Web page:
Is it a strike against you to be a woman with family + young children when applying to Top Tier firms like MBB?
I am an APD in Toronto, Canada (healthcare professional with work experience finishing a PhD this year).
I would really like to understand what big firms might be thinking behind closed doors.
Would they be thinking they'd rather not deal with the complexities of a new consultant who might - down the road - want to switch to a part-time stream, or want to specialize in more local industries?
Thanks in advance for any advice you might have on this.
My Reply :
It's not a strike against you to be a woman with young children. It's essentially a non-factor unless you make it one.
In the U.S. in particular, employers are prohibited by law from even asking if you have children. And in practice, they do not ask.
I do not know what the policy is in Canada.
Legal issues aside, I'll speak a little to what I noticed at McKinsey regarding this topic.
Keep in mind this was many years ago.
At the time I left McKinsey, the firm was facing a problem of women with children leaving the firm due to lifestyle considerations.
These woman were not pushed out, these were some of the best women the firm had, and they were leaving.
It was an issue of major concern amongst the partners, in part because these woman had developed very valuable (a.k.a. profitable) client relationships that left with them.
The firm had just completed some internal research (they do use issue trees on themselves, you know...) and identified several of the key factors driving such a high exit rate.
The key issue in a nutshell was the perception (and largely reality at the time) that there were two tracks in the firm:
1) the partnership track
2) the mommy track (part-time, but impossible to make partner)
The problem was there was no part-time "mommy partnership track."
So basically, if you took the "mommy" track, which basically meant working part time, you were at the time pretty much guaranteed to not make partner.
It's not possible to accomplish in three days a week what others (men who work full time and moms who work full time) accomplish in five (and sometimes six) days a week.
So it was not that moms were penalized as a group. It was anyone taking a part-time track ended up getting penalized.
The women who stayed until partner came up with all kinds of compromises and tradeoffs. Some would work until 5pm three nights a week (considered an early night), and work until 1am two nights a week.
They were still full-time, and they got to see their kids for dinner and tuck them into bed five nights a week (two weekend nights + three weekday nights)... and on those two other days, they got to work at 7am, stayed until 1am, and basically worked an 18-hour day.
The one woman I know who did this (who was also an APD) I think ultimately did make partner.
In the years since I've been away from McKinsey, I have been hearing that a more formalized part-time track has emerged -- a track that is both part-time and partnership-oriented.
Keep in mind, I haven't confirmed this, so you will definitely want to check online and with others to confirm this.
But the gist of what I heard was basically like this. Normally you work full time, work two years and it's up or out. Under the new approach, the concept was your time until "up or out" was adjusted on an inverse pro-rata basis.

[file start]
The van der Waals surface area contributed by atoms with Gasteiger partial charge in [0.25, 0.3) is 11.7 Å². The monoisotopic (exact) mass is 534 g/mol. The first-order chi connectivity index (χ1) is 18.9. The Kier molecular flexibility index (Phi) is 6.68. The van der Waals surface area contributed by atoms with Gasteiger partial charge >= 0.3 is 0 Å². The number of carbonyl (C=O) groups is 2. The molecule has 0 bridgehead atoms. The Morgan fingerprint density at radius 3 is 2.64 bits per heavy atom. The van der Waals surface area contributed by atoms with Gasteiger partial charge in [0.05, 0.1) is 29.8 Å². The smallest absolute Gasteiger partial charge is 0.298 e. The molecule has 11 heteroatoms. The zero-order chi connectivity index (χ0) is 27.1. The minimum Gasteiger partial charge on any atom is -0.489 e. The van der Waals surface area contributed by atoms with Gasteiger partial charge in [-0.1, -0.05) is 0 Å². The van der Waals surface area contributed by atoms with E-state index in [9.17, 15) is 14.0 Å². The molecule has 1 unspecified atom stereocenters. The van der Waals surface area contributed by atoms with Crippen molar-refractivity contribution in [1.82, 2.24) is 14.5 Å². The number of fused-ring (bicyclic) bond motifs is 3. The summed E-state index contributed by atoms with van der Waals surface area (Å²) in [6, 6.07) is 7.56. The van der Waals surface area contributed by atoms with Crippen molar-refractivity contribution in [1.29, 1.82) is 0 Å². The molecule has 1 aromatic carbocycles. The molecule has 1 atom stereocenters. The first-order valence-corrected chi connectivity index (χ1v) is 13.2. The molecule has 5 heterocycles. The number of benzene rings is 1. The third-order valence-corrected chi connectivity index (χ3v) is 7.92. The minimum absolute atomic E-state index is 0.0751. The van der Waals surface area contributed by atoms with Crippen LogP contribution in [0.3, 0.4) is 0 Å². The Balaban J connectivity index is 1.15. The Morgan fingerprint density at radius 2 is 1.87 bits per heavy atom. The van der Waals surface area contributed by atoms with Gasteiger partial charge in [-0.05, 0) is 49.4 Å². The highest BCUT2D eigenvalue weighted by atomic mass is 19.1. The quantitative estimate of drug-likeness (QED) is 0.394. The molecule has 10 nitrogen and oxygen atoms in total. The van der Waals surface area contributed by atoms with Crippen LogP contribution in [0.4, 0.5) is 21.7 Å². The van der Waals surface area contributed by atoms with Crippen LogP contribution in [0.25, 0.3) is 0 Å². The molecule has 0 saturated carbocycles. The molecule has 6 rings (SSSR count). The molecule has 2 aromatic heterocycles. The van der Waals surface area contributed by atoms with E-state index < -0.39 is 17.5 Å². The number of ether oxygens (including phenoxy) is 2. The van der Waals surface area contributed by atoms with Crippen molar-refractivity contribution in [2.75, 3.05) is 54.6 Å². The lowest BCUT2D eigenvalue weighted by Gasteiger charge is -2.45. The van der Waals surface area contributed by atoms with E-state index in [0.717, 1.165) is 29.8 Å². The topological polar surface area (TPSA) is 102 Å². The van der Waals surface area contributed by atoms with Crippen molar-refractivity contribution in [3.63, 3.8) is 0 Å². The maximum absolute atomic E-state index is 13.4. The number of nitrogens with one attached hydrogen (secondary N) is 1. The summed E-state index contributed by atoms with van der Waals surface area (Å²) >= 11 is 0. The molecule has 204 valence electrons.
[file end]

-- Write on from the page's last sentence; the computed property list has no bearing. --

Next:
So if you worked 2.5 days a week, instead of requiring you to do all the things you need to do to be "promotable" within two years, you now had four years to do it.
So basically the standards hadn't really changed, just the time scale was adjusted to reflect a "billable year" instead of the historical "calendar year."
My recollection was this had popularity with some dads too.
My impression of McKinsey at the time was they were taking the issue of retaining women extremely seriously. It was most definitely not just a lip service issue.
So to summarize, from a getting the offer standpoint, having children is a non-issue. In particular, if they do not ask, do not tell (that is until after you get the offer, then ask all you want).
Historically it has been an issue once you were on the job... with the issue being McKinsey falling short, as opposed to women being marginalized intentionally.
Again, it has been several years since I've been in the firm, so you will want to independently confirm all of this elsewhere.
That being said, my general sense was given the trajectory of changes I saw at the time I was there, and a handful of data points I noticed since I left, I would expect that today this would not be a major issue or any issue at all.
Also as to the other firms, the top 3 - McKinsey, Bain and BCG tend to make human resource policy changes around the same time.
The reason is if one firm offers something more attractive (such as MBA tuition reimbursement), the other firms risk watching their recruiting numbers suffer.
When one firm's yield (percentage of those who were extended offers who accepted the offer) falls one year, it is a very, very, very big deal. So when you see one or two years in a row like that due to some HR policy difference with a competitor, those gaps get closed pretty quickly.
So by and large the major firms do not try to out-do each other on HR policy type things, but they do seem to work pretty hard to make sure they are not lagging behind others in these areas.
Also I just googled McKinsey's most recent gender numbers and it's 47% female. I believe this ratio refers only to consulting professionals. If so, it suggests they must have figured something out to make the place attractive to women.
Hope this helps. Please let me know if you discover any additional information on this topic from other sources.